He furthermore checks whether the hernial sac can be displaced back through the hernial orifice to its original position in the abdomen (repositionability). Depending on where the hernia is located, the physician, to this end, turns the skin to the inside at the location concerned.

A hernia can normally be easily diagnosed in such a physical examination. The protrusion is in most cases clearly visible and the herniation site can be easily located by palpation. In order to cause a hernial sac which in itself is inconspicuous to protrude more distinctly and to render it more easy to locate by palpation, the physician may also request the patient to cough or press.

More precise determination

In order to finally determine whether intestinal loops are located in the hernial sac, and whether these may possibly be incarcerated or stuck, the physician auscultates the suspicious regions with the stethoscope. If he hears bowel sounds when doing this, then this is a sign indicative of intestinal loops and possible incarceration.

In the last step, the physician also palpates and percusses the patient's entire abdomen. In this way, he can get an impression of the overall condition of the abdominal wall and may possibly even discover additional hernias.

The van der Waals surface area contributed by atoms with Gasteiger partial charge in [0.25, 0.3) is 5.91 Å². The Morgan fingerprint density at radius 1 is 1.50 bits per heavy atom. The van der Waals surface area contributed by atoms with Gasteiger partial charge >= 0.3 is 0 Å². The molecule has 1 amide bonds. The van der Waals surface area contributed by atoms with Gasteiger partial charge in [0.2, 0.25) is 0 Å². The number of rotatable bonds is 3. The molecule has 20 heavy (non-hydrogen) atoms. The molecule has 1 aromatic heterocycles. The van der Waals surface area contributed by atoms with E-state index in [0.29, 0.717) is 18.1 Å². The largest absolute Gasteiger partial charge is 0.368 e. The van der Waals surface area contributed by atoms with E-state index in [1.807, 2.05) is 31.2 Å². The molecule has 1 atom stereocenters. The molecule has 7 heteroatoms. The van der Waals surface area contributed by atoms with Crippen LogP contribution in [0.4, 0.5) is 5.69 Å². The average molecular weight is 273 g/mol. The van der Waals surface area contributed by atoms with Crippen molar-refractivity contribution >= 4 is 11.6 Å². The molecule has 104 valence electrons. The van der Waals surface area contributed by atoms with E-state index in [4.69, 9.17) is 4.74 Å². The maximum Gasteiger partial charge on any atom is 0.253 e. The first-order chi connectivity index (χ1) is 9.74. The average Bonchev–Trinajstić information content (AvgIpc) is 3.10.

The physician determines the type of hernia on the basis of the region in which the hernial orifice occurs. Thus, a hernia in the inguinal or groin region for instance is an inguinal or groin hernia. A hernia on the inner side of the thigh is referred to as femoral or thigh hernia. In the navel region, the hernia is referred to as an umbilical or navel hernia. A hernia that occurs on the mid-line of the upper abdomen is referred to as an epigastric hernia.

Ultrasound examination

An ultrasound examination (sonography) can be performed to supplement the physical examination, in order to verify or confirm the findings of the physical examination. This examination is necessary particularly if the hernia is rather small, or if it is an internal hernia that was not readily discernible at first sight in the physical examination, or could hardly be located by palpation. This can for instance be the case in strongly overweight patients, or in the case of a barely palpable femoral hernia.

Ultrasound devices deliver precise images of the inside of the body which enable even minor changes in the organs to be discerned. Hernias, too, can therefore be readily identified with an ultrasound examination. For the patient, sonography is an absolutely pain-free procedure, which is furthermore very sparing, as no X-rays are used.

X-ray examination

The X-ray examination is an imaging procedure in which the tissue is exposed to X-rays which traverse the tissue. An X-ray examination renders even minute structures inside the body visible and can thus also clearly detect hernias. In some X-ray examinations, contrast media that contain iodine or barium are additionally used. This is for instance the case in the gastrointestinal passage described in the following.

Gastrointestinal passage for diagnosing a hernia